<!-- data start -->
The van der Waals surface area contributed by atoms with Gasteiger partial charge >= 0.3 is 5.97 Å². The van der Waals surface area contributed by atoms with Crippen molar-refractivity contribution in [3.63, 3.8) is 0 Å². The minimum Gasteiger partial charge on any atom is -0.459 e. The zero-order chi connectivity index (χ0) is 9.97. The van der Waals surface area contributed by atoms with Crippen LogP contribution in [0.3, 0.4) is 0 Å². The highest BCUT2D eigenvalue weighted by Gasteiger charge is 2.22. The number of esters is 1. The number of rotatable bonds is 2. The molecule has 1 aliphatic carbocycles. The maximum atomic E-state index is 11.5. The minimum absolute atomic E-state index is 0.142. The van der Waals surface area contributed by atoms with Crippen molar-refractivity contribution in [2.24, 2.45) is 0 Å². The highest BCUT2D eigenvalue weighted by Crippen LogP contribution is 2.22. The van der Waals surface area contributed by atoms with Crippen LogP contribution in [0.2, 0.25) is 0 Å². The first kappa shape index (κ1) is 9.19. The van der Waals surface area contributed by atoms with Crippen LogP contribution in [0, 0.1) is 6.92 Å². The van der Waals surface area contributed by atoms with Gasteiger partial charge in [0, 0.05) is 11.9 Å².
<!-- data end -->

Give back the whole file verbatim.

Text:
The van der Waals surface area contributed by atoms with Gasteiger partial charge >= 0.3 is 5.97 Å². The van der Waals surface area contributed by atoms with Crippen molar-refractivity contribution in [3.63, 3.8) is 0 Å². The minimum Gasteiger partial charge on any atom is -0.459 e. The zero-order chi connectivity index (χ0) is 9.97. The van der Waals surface area contributed by atoms with Crippen LogP contribution in [0.3, 0.4) is 0 Å². The highest BCUT2D eigenvalue weighted by Gasteiger charge is 2.22. The number of esters is 1. The number of rotatable bonds is 2. The molecule has 1 aliphatic carbocycles. The maximum atomic E-state index is 11.5. The minimum absolute atomic E-state index is 0.142. The van der Waals surface area contributed by atoms with Crippen molar-refractivity contribution in [2.24, 2.45) is 0 Å². The highest BCUT2D eigenvalue weighted by Crippen LogP contribution is 2.22. The van der Waals surface area contributed by atoms with Crippen LogP contribution in [0.2, 0.25) is 0 Å². The first kappa shape index (κ1) is 9.19. The van der Waals surface area contributed by atoms with Crippen LogP contribution in [0, 0.1) is 6.92 Å². The van der Waals surface area contributed by atoms with Gasteiger partial charge in [0, 0.05) is 11.9 Å².